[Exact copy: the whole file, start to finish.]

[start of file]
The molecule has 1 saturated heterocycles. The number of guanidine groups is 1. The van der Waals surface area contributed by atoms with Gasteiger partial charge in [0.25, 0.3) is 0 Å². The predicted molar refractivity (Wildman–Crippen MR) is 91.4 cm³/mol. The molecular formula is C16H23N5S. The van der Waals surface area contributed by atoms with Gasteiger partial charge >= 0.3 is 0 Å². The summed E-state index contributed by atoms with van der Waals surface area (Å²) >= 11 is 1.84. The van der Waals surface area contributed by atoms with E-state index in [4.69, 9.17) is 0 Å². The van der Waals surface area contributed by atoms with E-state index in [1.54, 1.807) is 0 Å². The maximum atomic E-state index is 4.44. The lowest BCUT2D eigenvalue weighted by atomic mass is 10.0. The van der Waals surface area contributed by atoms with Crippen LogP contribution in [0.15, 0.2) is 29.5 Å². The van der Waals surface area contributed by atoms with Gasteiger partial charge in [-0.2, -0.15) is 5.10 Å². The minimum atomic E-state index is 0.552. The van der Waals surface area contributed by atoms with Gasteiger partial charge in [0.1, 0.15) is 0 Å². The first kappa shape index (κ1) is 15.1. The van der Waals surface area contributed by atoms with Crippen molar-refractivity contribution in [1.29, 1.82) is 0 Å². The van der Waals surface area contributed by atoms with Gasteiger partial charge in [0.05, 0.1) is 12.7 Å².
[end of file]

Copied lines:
The molecule has 1 saturated heterocycles. The number of guanidine groups is 1. The van der Waals surface area contributed by atoms with Gasteiger partial charge in [0.25, 0.3) is 0 Å². The predicted molar refractivity (Wildman–Crippen MR) is 91.4 cm³/mol. The molecular formula is C16H23N5S. The van der Waals surface area contributed by atoms with Gasteiger partial charge >= 0.3 is 0 Å². The summed E-state index contributed by atoms with van der Waals surface area (Å²) >= 11 is 1.84. The van der Waals surface area contributed by atoms with E-state index in [4.69, 9.17) is 0 Å². The van der Waals surface area contributed by atoms with E-state index in [1.54, 1.807) is 0 Å². The maximum atomic E-state index is 4.44. The lowest BCUT2D eigenvalue weighted by atomic mass is 10.0. The van der Waals surface area contributed by atoms with Crippen LogP contribution in [0.15, 0.2) is 29.5 Å². The van der Waals surface area contributed by atoms with Gasteiger partial charge in [-0.2, -0.15) is 5.10 Å². The minimum atomic E-state index is 0.552. The van der Waals surface area contributed by atoms with Gasteiger partial charge in [0.1, 0.15) is 0 Å². The first kappa shape index (κ1) is 15.1. The van der Waals surface area contributed by atoms with Crippen molar-refractivity contribution in [1.29, 1.82) is 0 Å². The van der Waals surface area contributed by atoms with Gasteiger partial charge in [0.05, 0.1) is 12.7 Å².